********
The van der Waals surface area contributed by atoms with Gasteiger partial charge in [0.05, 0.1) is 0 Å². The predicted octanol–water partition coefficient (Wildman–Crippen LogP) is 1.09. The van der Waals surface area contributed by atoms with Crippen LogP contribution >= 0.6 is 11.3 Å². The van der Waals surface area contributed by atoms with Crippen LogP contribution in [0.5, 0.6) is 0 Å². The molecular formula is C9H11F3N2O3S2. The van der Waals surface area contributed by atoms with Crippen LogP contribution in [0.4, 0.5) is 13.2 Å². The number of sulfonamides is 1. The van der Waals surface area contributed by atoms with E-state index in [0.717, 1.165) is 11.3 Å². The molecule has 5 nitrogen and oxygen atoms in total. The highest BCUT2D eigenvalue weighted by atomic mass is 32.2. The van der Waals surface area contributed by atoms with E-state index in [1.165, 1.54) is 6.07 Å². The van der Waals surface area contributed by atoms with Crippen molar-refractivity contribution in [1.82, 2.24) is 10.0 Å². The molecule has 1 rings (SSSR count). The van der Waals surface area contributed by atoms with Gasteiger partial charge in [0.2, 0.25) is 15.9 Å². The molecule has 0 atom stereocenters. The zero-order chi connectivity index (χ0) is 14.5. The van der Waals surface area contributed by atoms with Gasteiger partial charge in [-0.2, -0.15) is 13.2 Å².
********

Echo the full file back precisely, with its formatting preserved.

The van der Waals surface area contributed by atoms with Gasteiger partial charge in [0.05, 0.1) is 0 Å². The predicted octanol–water partition coefficient (Wildman–Crippen LogP) is 1.09. The van der Waals surface area contributed by atoms with Crippen LogP contribution >= 0.6 is 11.3 Å². The van der Waals surface area contributed by atoms with Crippen LogP contribution in [0.5, 0.6) is 0 Å². The molecular formula is C9H11F3N2O3S2. The van der Waals surface area contributed by atoms with Crippen LogP contribution in [0.4, 0.5) is 13.2 Å². The number of sulfonamides is 1. The van der Waals surface area contributed by atoms with E-state index in [0.717, 1.165) is 11.3 Å². The molecule has 5 nitrogen and oxygen atoms in total. The highest BCUT2D eigenvalue weighted by atomic mass is 32.2. The van der Waals surface area contributed by atoms with E-state index in [1.165, 1.54) is 6.07 Å². The van der Waals surface area contributed by atoms with Crippen molar-refractivity contribution in [1.82, 2.24) is 10.0 Å². The molecule has 1 rings (SSSR count). The van der Waals surface area contributed by atoms with Gasteiger partial charge in [0.2, 0.25) is 15.9 Å². The molecule has 0 atom stereocenters. The zero-order chi connectivity index (χ0) is 14.5. The van der Waals surface area contributed by atoms with Gasteiger partial charge in [-0.2, -0.15) is 13.2 Å².